pieces opens a new world of p¡anist¡c command
to the avid young p¡anist.
L
N

EXERCISE ONE AND
PLAYING
NOTES

MINUET

EXERCISE

THREE

MINUET

TWO

MINUET THREE
This exercise and minuet deals primar¡ly with
what I feel are the two weakest fingers of the
jazz pian¡st's right hand (the fourth and f¡fth
fingers). On playing this exercise ancl piece the
p¡ayer should attempt to keep the l¡stener (or

AND

h¡s instructor) from knowing that he is us¡ng his
fifth f¡nger on his right hand. Usually this is a
pitfall in jazz playing. The stuclent will notice
that the fifth f¡nger is employed ¡n the middle
of the phrase rather than at the€nd which is
the usual jazz custom,
\
\t

\

a

i

l

a)

¡
N

a'

EXERCISE FOUR AND MINUET FOUR
This exercise and piece are merely to give the
beginner the chance to formulate in h¡s own
mind the format and content of the blues from
a backgrouñcl standpoint. Very elementary harmonic movement is employecl and after both
exercise ancl minuet have been learnecl thoroughly. the player shoulcl attempt to ¡mprovise
his own.¡ght
grven here,

hand lines on the background

f)

ONE

Exercise one attempts to give the player two
things. First, strength. The player moves from
the middle of the right hand to the lást finger of
the right hand, then moves from the thumb
of the right hand to the midclle of the hand. Seconclly, if practised properly, the player shoulct
be able to achieve better d¡g¡tal control on this
type of phras¡ng w¡thout rocking the hancl from
s¡de to side,

AND

TWO

EXERCISE

FIVE AND

MINUET

FIVE

we now approach the walking bass line. I feel
ñow that w¡th the movement employed the
player shoulcl gain a much f¡rmer understanding
of what a bass player does for the pian¡st oñ the
blues in the primary stage. Again lstate that
after command is a,a¡nedof these two pieces,
the player should attempt to conce¡ve lines on
this given bass.

EXERCISE

SIX AND MINUET SIX
The left hand pattern now enters the form of
boogie woogie. This is a very ¡mportant exercise
and should be thoroughty tearned before any
other l¡nes are attempted against the left hañd.
lñcidentally th¡s should represent a great chatlenge from this aspect because it is fairty difficult to move the r¡ght hanct t¡ne to añy depth
against á bass line that ¡s quite busy such as
the one provided.

o:
.a

EXERCISE

SEVEN

AND

MINUET SEVEN
we now erfiploy the stop and go bass f¡gures.
This gives us the ab¡lity to change from an
elementary sense of rhythm¡c pattern in the left
hand, introducing from time to t¡me a straight
four as a form of retief. The rnetody in the jazz
m¡nuet should be played in a very legato manner
in order to give the listener a sense of cohesiveness between the two hanc,s.

a

7

EXERCISE

EIGHT AND MINUET
EIGHT
Here we employ a steady watking bass figure
ir the exercise. In the minuet we emptoy fa¡rty
lrusy l¡nes. The p!áyer shou¡d attempt d¡fferent
types of art¡culation ;n o.der to obtain the finat
tnd correct jazz feeliñg that he des¡res. In doing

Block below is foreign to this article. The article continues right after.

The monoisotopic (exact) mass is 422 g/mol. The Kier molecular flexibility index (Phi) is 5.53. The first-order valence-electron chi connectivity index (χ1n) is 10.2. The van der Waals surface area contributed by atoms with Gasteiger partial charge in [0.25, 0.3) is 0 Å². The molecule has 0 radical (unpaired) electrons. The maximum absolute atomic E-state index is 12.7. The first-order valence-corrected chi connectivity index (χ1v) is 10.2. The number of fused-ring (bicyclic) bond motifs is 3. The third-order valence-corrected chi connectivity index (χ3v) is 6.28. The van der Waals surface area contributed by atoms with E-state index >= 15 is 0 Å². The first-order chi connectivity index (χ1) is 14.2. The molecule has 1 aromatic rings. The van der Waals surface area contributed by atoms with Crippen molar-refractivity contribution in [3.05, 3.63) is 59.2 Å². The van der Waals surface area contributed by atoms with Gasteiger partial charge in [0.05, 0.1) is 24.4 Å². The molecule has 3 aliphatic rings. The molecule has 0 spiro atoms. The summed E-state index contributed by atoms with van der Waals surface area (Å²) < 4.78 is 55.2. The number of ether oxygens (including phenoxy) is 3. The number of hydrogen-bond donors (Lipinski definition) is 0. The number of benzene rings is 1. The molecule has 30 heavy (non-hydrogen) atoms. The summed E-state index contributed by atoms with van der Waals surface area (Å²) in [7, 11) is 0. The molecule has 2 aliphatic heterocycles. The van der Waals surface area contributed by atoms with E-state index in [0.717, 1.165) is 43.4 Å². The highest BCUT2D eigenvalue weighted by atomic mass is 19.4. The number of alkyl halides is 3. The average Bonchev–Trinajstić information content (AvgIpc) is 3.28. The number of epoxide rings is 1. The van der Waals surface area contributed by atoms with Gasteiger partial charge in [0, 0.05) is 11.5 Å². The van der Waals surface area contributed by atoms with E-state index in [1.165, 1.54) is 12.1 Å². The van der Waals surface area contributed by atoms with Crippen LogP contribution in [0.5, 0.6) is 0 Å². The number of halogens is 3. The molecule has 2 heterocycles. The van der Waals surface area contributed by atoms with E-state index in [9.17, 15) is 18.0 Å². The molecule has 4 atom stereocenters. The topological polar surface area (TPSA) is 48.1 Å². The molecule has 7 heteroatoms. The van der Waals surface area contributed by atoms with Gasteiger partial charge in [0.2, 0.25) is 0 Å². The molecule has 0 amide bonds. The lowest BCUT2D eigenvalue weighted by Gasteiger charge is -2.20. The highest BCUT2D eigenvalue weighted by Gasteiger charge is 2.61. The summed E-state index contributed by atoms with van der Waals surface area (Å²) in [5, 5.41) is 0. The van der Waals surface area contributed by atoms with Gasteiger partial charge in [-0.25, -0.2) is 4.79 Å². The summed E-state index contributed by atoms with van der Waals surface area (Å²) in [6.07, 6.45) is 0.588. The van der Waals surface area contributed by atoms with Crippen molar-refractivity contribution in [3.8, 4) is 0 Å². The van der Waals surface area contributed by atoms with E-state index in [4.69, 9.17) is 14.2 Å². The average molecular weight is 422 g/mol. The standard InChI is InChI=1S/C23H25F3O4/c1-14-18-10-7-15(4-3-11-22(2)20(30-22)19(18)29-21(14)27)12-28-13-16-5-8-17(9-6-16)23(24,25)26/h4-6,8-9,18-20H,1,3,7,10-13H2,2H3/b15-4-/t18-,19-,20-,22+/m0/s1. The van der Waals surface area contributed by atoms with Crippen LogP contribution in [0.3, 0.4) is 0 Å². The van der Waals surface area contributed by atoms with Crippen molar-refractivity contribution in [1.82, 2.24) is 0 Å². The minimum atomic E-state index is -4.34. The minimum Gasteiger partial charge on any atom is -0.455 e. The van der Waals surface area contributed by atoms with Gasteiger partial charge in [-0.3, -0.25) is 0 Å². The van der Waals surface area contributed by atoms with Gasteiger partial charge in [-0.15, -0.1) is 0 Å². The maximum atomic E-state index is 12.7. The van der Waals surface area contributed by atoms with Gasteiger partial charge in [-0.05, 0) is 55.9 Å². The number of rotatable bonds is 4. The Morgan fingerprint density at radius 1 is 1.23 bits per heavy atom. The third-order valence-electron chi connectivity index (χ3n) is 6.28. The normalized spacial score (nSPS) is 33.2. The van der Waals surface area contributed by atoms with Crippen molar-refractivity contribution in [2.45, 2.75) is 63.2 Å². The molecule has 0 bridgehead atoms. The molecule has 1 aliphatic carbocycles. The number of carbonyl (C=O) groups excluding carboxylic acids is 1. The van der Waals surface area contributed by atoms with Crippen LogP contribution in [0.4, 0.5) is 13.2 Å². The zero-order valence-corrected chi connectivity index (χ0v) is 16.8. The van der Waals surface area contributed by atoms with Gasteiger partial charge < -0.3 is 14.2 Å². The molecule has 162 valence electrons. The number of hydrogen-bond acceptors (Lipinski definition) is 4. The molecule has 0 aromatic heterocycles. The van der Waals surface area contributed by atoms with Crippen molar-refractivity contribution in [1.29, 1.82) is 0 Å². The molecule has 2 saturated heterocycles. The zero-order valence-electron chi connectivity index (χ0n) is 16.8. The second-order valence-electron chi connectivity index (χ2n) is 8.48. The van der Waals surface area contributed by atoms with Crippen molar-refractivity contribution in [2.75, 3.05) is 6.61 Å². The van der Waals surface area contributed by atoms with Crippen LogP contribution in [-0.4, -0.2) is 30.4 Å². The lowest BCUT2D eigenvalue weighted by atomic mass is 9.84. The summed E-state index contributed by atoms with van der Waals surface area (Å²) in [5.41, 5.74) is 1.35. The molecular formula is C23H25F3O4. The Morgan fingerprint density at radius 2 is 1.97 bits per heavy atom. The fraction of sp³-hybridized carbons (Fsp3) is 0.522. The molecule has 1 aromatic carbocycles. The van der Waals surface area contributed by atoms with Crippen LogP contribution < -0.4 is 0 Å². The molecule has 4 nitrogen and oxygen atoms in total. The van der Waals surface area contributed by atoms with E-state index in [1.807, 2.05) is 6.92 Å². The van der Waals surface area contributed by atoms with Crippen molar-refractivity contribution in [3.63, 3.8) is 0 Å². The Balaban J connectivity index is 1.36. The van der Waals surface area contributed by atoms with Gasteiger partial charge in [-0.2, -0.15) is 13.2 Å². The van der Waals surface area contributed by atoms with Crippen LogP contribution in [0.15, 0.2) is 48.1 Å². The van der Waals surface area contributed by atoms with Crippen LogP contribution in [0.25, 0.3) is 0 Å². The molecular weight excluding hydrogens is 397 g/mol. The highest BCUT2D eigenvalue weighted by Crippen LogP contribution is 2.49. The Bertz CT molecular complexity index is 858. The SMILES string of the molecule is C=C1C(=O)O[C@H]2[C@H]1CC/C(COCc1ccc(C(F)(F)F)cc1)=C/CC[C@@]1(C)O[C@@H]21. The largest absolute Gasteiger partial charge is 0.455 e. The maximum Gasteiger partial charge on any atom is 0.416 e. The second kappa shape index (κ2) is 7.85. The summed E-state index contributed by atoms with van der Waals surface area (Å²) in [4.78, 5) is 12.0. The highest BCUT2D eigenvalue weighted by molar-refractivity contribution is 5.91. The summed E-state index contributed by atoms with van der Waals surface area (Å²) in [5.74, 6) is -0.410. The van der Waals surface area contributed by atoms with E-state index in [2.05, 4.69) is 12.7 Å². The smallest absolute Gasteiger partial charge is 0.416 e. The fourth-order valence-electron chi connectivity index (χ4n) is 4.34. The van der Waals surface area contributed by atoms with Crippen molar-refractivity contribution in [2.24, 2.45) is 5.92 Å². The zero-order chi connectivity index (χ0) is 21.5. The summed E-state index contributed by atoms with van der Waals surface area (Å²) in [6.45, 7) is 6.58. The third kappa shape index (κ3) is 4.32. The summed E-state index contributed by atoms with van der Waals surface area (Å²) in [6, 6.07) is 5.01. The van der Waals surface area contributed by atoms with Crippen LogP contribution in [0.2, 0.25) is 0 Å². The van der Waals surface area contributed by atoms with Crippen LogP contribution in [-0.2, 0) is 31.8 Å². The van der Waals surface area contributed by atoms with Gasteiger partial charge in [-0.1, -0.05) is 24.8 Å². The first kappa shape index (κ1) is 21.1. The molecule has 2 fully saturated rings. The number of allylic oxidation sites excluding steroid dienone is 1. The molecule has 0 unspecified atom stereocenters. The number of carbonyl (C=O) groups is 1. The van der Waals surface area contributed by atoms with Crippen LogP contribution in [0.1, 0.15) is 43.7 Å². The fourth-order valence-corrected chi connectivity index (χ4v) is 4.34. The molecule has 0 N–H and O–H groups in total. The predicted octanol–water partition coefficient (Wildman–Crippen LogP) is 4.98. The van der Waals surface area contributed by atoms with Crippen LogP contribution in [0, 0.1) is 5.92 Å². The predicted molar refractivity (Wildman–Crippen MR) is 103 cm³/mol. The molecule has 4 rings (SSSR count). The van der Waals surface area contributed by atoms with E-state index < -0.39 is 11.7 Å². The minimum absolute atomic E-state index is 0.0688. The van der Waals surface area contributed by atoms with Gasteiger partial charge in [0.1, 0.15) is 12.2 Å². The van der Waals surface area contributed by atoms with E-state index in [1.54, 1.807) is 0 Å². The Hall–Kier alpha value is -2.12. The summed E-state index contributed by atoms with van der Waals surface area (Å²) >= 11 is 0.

this he should then be able to reatize how
üre jazz player (professional) changes the comdete complexion of a tune by changing his
articulation.
|'

a'
EXERCISE

NINE AND

EXERCISE

)
AND

MINUET NINE
This is an exercise in double hands ¡n which
once aga¡ñ the player has a choice of art¡culat¡on, However, the finger¡ng shoutd be studied
carefully so that he reat¡zes that in order to art¡culate with complete ease, h¡s hands must be
free Of any keyboard entanglements.

TEN

MINUET

TEN

Exercise ten is v¡tally important for here we
have the walking bass tine in eighth notes. Láter
on in the m¡nuet, we add a tine of e¡ghth notes
in the r¡ght hand alsó. The tr¡ck heré is to kéep
the primáry sense of rhythm¡c ¡mpetus in the
left hand whi¡e playing the r¡ght hand tiñes with
an even legato feel.

EXERCISE
ELEVEN
AND
MINUET ELEVEN
Many jazz piánists ¡ncluding yours truty at var¡ous times ehploy a double metod¡c l¡ne using
two hands. Many times th¡s ¡s used to give a
deeper rhythmic project¡on to the metodic tine.
At other times it is used ¡n á very free-ftight
manner (pr¡mar¡ly during fast tempos). Another
aspect of the ability to play doubte tines is that
it can be very effect¡ve when the pian¡st is
doubling the same line as añother ¡nstrumental¡st. You will notice in the m¡nuet that both
hands at various times get a chance to play
background and lead. Th¡s is an exerc¡se that
should be practiced carefully in ordea to give
the pianist the abit¡ty to make th¡s change as
smoothly as possible.

EXERCISE TWELVE
MINUET
T\¡r'ELVE

ilB
AND

VVe deal now with the aspect of a rñoving lir|.
and chords ¡n both hañds. The minuet bear3 a
very close resemblance to the exerc¡se here, lo
the transition from the exercise to the oieca
shou¡d be very easy- tt ¡s important to g¡ve each
uñderlying harmony ¡ts proper rhythrñic valu€
and tonal resoect.

EXERCISE THIRTEEN
MINUET THIRTEEN

AND

In exerc¡se thirteen we prepare for changiñg
rhythms in both hañds- Upon reaching the minuet, if any clifficulty is experienced, the ptayer
shot¡ld leave the m¡nuet and retuan to the exerc¡se¡ for the secret l¡es ¡ñ first imprinting the
depth of the melod¡c line in either hand. tf any
other trouble is encouñtered here, the player
shoulcl return to exerc¡Se and minuet nuñber
eeven.
A

I
(o

al
EXERCISE FOURTEEN
MINUEÍ
FOURTEEN

AND

Exerc¡se fourteeñ should be practiced until the
player achieves a fleei but coñf¡rmed sense of
¡ntérpretation, Whert th¡s has been accompl¡shed, he should then appty this techn¡que to
the minuet.

o¡cor pelerson